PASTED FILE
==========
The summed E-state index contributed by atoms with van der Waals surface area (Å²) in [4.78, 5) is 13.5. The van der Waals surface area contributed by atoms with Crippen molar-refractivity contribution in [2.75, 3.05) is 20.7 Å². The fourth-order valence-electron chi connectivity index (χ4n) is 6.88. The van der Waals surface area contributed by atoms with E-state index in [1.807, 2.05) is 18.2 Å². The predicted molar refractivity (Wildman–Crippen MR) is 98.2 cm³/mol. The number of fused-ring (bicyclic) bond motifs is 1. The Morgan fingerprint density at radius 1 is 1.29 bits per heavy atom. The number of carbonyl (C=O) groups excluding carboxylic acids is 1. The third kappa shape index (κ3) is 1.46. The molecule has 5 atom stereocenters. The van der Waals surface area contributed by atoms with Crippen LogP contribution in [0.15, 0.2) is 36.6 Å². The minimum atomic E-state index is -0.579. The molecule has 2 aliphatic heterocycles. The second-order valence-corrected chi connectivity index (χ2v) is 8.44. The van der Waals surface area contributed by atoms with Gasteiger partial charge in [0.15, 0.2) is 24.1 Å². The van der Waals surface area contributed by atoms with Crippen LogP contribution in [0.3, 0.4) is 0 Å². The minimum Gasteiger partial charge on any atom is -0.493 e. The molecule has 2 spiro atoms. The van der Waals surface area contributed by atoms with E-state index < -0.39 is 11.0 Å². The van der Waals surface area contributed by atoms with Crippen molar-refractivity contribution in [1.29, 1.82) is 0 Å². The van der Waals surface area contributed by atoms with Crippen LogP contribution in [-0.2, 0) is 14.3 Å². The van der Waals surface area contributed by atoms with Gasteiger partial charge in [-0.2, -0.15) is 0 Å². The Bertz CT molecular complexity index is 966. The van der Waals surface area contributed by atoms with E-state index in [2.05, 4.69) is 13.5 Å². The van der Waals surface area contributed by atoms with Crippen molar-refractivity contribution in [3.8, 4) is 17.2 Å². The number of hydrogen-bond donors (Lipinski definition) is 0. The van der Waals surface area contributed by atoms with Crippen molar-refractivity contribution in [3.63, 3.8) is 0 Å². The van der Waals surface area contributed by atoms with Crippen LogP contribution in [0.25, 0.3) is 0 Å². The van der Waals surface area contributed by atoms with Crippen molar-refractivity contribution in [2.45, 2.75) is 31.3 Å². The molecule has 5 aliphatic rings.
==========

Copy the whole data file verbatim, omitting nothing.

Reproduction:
The summed E-state index contributed by atoms with van der Waals surface area (Å²) in [4.78, 5) is 13.5. The van der Waals surface area contributed by atoms with Crippen molar-refractivity contribution in [2.75, 3.05) is 20.7 Å². The fourth-order valence-electron chi connectivity index (χ4n) is 6.88. The van der Waals surface area contributed by atoms with E-state index in [1.807, 2.05) is 18.2 Å². The predicted molar refractivity (Wildman–Crippen MR) is 98.2 cm³/mol. The number of fused-ring (bicyclic) bond motifs is 1. The Morgan fingerprint density at radius 1 is 1.29 bits per heavy atom. The number of carbonyl (C=O) groups excluding carboxylic acids is 1. The third kappa shape index (κ3) is 1.46. The molecule has 5 atom stereocenters. The van der Waals surface area contributed by atoms with Crippen LogP contribution in [0.15, 0.2) is 36.6 Å². The minimum atomic E-state index is -0.579. The molecule has 2 aliphatic heterocycles. The second-order valence-corrected chi connectivity index (χ2v) is 8.44. The van der Waals surface area contributed by atoms with Gasteiger partial charge in [0.15, 0.2) is 24.1 Å². The van der Waals surface area contributed by atoms with Crippen LogP contribution in [0.3, 0.4) is 0 Å². The minimum Gasteiger partial charge on any atom is -0.493 e. The molecule has 2 spiro atoms. The van der Waals surface area contributed by atoms with E-state index < -0.39 is 11.0 Å². The van der Waals surface area contributed by atoms with Crippen molar-refractivity contribution in [1.29, 1.82) is 0 Å². The van der Waals surface area contributed by atoms with Crippen LogP contribution in [-0.2, 0) is 14.3 Å². The van der Waals surface area contributed by atoms with Gasteiger partial charge in [-0.2, -0.15) is 0 Å². The Bertz CT molecular complexity index is 966. The van der Waals surface area contributed by atoms with E-state index in [2.05, 4.69) is 13.5 Å². The van der Waals surface area contributed by atoms with Crippen molar-refractivity contribution in [3.8, 4) is 17.2 Å². The number of hydrogen-bond donors (Lipinski definition) is 0. The van der Waals surface area contributed by atoms with Crippen molar-refractivity contribution in [3.63, 3.8) is 0 Å². The van der Waals surface area contributed by atoms with Crippen LogP contribution in [0.25, 0.3) is 0 Å². The van der Waals surface area contributed by atoms with Crippen molar-refractivity contribution in [2.45, 2.75) is 31.3 Å². The molecule has 5 aliphatic rings.